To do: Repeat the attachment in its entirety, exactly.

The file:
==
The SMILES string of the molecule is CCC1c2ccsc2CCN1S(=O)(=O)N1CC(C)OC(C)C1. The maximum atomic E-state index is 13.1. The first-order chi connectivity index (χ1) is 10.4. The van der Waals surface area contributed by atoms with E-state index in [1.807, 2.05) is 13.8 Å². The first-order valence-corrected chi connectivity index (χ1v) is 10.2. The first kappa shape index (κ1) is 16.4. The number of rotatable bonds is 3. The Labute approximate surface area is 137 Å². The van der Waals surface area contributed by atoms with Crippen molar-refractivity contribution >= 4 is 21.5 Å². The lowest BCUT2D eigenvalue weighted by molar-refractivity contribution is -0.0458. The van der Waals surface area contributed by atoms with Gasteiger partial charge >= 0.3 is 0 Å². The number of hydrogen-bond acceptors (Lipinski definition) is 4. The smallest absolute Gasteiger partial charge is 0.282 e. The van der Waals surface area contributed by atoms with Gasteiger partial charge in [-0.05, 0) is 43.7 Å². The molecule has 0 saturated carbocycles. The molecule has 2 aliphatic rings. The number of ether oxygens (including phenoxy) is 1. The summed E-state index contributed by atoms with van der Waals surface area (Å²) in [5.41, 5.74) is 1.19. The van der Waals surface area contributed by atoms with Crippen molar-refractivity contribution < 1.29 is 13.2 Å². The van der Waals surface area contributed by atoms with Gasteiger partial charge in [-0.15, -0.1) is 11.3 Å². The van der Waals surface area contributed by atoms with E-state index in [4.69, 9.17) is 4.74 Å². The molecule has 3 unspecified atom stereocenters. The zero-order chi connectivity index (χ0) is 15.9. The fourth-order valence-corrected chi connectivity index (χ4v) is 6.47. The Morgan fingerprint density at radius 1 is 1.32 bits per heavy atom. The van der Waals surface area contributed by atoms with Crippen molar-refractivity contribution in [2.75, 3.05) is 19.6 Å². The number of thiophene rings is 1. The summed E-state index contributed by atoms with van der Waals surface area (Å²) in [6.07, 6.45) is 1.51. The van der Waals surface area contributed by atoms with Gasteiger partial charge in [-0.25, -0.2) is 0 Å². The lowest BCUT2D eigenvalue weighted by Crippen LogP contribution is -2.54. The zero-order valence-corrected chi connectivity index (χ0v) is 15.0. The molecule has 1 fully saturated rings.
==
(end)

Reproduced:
The SMILES string of the molecule is CCC1c2ccsc2CCN1S(=O)(=O)N1CC(C)OC(C)C1. The maximum atomic E-state index is 13.1. The first-order chi connectivity index (χ1) is 10.4. The van der Waals surface area contributed by atoms with E-state index in [1.807, 2.05) is 13.8 Å². The first-order valence-corrected chi connectivity index (χ1v) is 10.2. The first kappa shape index (κ1) is 16.4. The number of rotatable bonds is 3. The Labute approximate surface area is 137 Å². The van der Waals surface area contributed by atoms with Crippen molar-refractivity contribution >= 4 is 21.5 Å². The lowest BCUT2D eigenvalue weighted by molar-refractivity contribution is -0.0458. The van der Waals surface area contributed by atoms with Gasteiger partial charge >= 0.3 is 0 Å². The number of hydrogen-bond acceptors (Lipinski definition) is 4. The smallest absolute Gasteiger partial charge is 0.282 e. The van der Waals surface area contributed by atoms with Gasteiger partial charge in [-0.05, 0) is 43.7 Å². The molecule has 0 saturated carbocycles. The molecule has 2 aliphatic rings. The number of ether oxygens (including phenoxy) is 1. The summed E-state index contributed by atoms with van der Waals surface area (Å²) in [5.41, 5.74) is 1.19. The van der Waals surface area contributed by atoms with Crippen molar-refractivity contribution < 1.29 is 13.2 Å². The van der Waals surface area contributed by atoms with Gasteiger partial charge in [-0.15, -0.1) is 11.3 Å². The van der Waals surface area contributed by atoms with E-state index in [4.69, 9.17) is 4.74 Å². The molecule has 3 unspecified atom stereocenters. The zero-order chi connectivity index (χ0) is 15.9. The fourth-order valence-corrected chi connectivity index (χ4v) is 6.47. The Morgan fingerprint density at radius 1 is 1.32 bits per heavy atom. The van der Waals surface area contributed by atoms with Crippen molar-refractivity contribution in [2.75, 3.05) is 19.6 Å². The number of thiophene rings is 1. The summed E-state index contributed by atoms with van der Waals surface area (Å²) in [6.07, 6.45) is 1.51. The van der Waals surface area contributed by atoms with Gasteiger partial charge in [-0.25, -0.2) is 0 Å². The lowest BCUT2D eigenvalue weighted by Crippen LogP contribution is -2.54. The zero-order valence-corrected chi connectivity index (χ0v) is 15.0. The molecule has 1 fully saturated rings.